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The Impact of Low Interest Rates - Outside View by Asad Dossani
 
 
The Impact of Low Interest Rates

The financial crisis of the last two years led to governments around the world cutting interest rates in an effort to stimulate their economies. Once interest rates reached levels where it could no longer be lowered, they resorted to quantitative easing, to further push down long-term interest rates. The biggest culprit of this strategy has been the US Fed. However, most of the other developed economies have followed this strategy as well, notably Japan. The emerging economies like India and China have not pursued this strategy to a great degree.

Lowering interest rates can have bad long-term effects. They encourage borrowing and encourage taking on more debt. It can lead to stock market and commodity market bubbles as excess cash gets invested in different assets. It can also lead to situations where the average consumer has taken on too much debt, and faces trouble down the road.

This is not even the worst part. What is the foundation for having strong future economic growth? It is savings, of course. The more an economy saves, the more it has available to invest in the future. Having low interest rates can dramatically discourage savings. It is no coincidence that the fastest growing countries have high savings rates. Having low interest rates can hurt a country's long-term growth potential.

If this is so obvious, why are central banks around the world not raising interest rates? Why are they encouraging borrowing instead of encouraging saving? If a country decides to save more money, it will have to reduce its consumption. We will have to reduce spending, and this can lead to a recession. In the short-term, an increase in saving is a fall in spending a fall in economic activity. It is a straightforward example of short-term pain in exchange for long-term gain.

I'm quite sure that if the Federal Reserve were to shockingly raise interest rates tomorrow, stock markets would fall on average 5% around the globe. Maybe more. Of course, this is very unlikely to happen. Most central banks have made it clear that they intend to pursue a low interest rate policy for some time going forward.

Solving debt by taking on more debt is a terrible long-term solution. The best way to deal with debt problems is to pay down the debt and save more, even if it means a recession in the short-term. The RBI has been raising rates to combat inflation, and this is the right policy to encourage people to save money. Likewise, China is doing the same thing to deal with its own inflation problems. (Which is partly a function of its pegged exchange rate and the US printing a lot of money, forcing China to do the same to maintain its peg).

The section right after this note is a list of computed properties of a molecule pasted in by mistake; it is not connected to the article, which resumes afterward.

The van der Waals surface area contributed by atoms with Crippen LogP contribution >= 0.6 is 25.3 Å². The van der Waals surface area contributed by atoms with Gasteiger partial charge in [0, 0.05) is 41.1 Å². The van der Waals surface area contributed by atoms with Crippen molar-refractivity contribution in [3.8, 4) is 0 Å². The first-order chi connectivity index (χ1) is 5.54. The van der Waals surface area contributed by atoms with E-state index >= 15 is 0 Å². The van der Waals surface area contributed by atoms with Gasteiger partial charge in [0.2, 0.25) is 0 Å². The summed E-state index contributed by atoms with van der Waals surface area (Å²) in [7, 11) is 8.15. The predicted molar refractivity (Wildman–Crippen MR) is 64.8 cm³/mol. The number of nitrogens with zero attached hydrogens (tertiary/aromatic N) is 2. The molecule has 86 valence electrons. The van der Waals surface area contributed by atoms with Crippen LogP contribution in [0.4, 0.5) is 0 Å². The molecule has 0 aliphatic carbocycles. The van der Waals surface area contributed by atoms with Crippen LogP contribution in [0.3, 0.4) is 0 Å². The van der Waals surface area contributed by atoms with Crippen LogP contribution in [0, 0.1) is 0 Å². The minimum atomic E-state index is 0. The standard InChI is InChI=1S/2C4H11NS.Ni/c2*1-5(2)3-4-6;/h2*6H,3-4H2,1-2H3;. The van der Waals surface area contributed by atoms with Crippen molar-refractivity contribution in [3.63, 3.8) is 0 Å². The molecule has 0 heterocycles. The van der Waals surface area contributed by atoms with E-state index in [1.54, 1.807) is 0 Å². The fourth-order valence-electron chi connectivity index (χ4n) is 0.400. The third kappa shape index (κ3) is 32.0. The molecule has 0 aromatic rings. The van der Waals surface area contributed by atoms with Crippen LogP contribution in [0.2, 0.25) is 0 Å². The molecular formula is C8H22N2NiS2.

It is often said that the seeds of the financial crises in 2007-08 was caused by the low interest rate policy pursued by Alan Greenspan early in the decade as head of the Federal Reserve. Let us hope that we can learn from history and not repeat the mistakes of the past.

Disclosure: I do not hold the currency/commodity viewed/opined in this column

Asad is an Economics Graduate from The London School of Economics who has also been a part of the currency derivatives team of Deutsche Bank in London. Currently pursuing his PhD at the University of California San Diego where he's researching on Algorithmic Trading Strategies, Asad will be your direct line for answers to all the questions you might have on short-term investing. A part of the Equitymaster Team since 2010, Asad has been sharing his knowledge on short term trading strategies with our valued readers, like you, through our various services. In fact, at the last count, his weekly newsletter, Profit Hunter, was being delivered to more than 100,000 smart traders across the world!

Disclaimer:
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1 Responses to "The Impact of Low Interest Rates"

R.Varadarajan

Dec 15, 2010

Can we sustain such high interest rates of 12 - 15% in India against the global back drop of 0-2% interest rates in the US Europe and Japan? Are we not attracting FII inflows?

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